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Thread: Got pulled over by the UHP the other day...

  1. #1
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    I was speeding a little and got pulled over, ooops. I had my XD45 locked (two padlocks on the handle)securely inside the case it came in, with the magazine lock (the one that comes with the gun also)in place too. I had some rounds in one of the magazines (left over from the last time I took it out shooting), they too were in the case, but not in the gun obviously. The gun was on the front passenger seats floorboard in plain sight. Inside the glovebox was my BH SERPA holster.

    So the LEO walks up to my window and asks me the usual questions. He then asked me to get my drivers license, registration, and proof of insurance. He sees the holster and proceeds to ask me if I had a gun (he didn't notice it on the floorboard I guess). He then asked if I had a CFP to which I replied not yet. I got a bit nervouswhen he said I had a "concealed" gun in the carwith me. I took it like he was insinuating I was breaking the law and did the best to correct him. From the BCI website it says:


    It is lawful to carry a firearm in a vehicle without a permit if: the firearm is unloaded; securely encased (not including a glove box or console box) and is not readily accessible for immediate use.


    Was he using the incorrect terminology when describing how I was transporting my weapon? I got on the defensive a little and said I wasn't concealing the gun, as it was in open view on the floorboard, in a secured case, with about 6 or 7 actions needed to fire it!!! He back-peddled a little and said it was concealed INSIDE the case, but that I was OK. He then admonished me a little for not notifying him I had it right away. He also suggested I put it either on the backseat or in the trunk as well. I apologized for that, but he really didn't give me a chance to...From the time I opened the window to the time the gun discussion ended, he had been doing all the talking and I could only get out the replies. Of course I know now to politely interject that I am legally transporting my weapon BEFORE I answer any questions. So it was my bad mostly.


    In the end though, we started talking about private citizens carrying their weapons and he was really all for it. He actually said he wished more people would get their CFPs! The only negative comment he made was the typical, once you get your CFP make sure to conceal it!!! My impression from that exchange was he wasn't keen on OCing! Protecting our rights to OC and dealing with LE is (IMHO) going to be a never-ending battle. I think the logic is flawed, since the bottom line whether I OC or CC, I have a FREAKING gun on my person!!!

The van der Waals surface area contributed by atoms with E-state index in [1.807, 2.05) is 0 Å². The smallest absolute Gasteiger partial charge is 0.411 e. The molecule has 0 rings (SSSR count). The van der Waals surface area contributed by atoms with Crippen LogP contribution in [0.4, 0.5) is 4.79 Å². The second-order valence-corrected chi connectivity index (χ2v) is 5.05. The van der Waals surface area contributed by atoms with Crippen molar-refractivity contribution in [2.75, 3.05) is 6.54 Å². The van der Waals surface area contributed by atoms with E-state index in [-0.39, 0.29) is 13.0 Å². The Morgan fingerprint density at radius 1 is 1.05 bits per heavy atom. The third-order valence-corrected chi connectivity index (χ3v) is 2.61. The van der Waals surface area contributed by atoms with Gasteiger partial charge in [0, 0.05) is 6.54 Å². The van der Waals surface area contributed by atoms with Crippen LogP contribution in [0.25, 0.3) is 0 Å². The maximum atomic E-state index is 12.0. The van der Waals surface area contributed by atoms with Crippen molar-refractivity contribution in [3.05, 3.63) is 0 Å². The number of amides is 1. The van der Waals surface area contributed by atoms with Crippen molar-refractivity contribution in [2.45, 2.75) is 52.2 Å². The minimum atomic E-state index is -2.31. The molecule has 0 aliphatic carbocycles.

I'm going to pose this ideato the any person so they can ponder it (if I ever encounter this in public) and ask them wouldthey feel safer in a store with all the "gun" people carrying openly OR having to wonder which one out of all thepeople concealing a gun(which of course, they'llhave no clue who they are)is a bad guy, because the good guys with holstered guns areNOT a threat (or the problem)!



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    SlimsBFG wrote:
    [snip]

    Was he using the incorrect terminology when describing how I was transporting my weapon? I got on the defensive a little and said I wasn't concealing the gun, as it was in open view on the floorboard, in a secured case, with about 6 or 7 actions needed to fire it!!! He back-peddled a little and said it was concealed INSIDE the case, but that I was OK. He then admonished me a little for not notifying him I had it right away. He also suggested I put it either on the backseat or in the trunk as well. I apologized for that, but he really didn't give me a chance to...From the time I opened the window to the time the gun discsussion ended, he had been doing all the talking and I could only get out the replies. Of course I know now to politely interject that I am legally transporting my weapon BEFORE I answer any questions. So it was my bad mostly.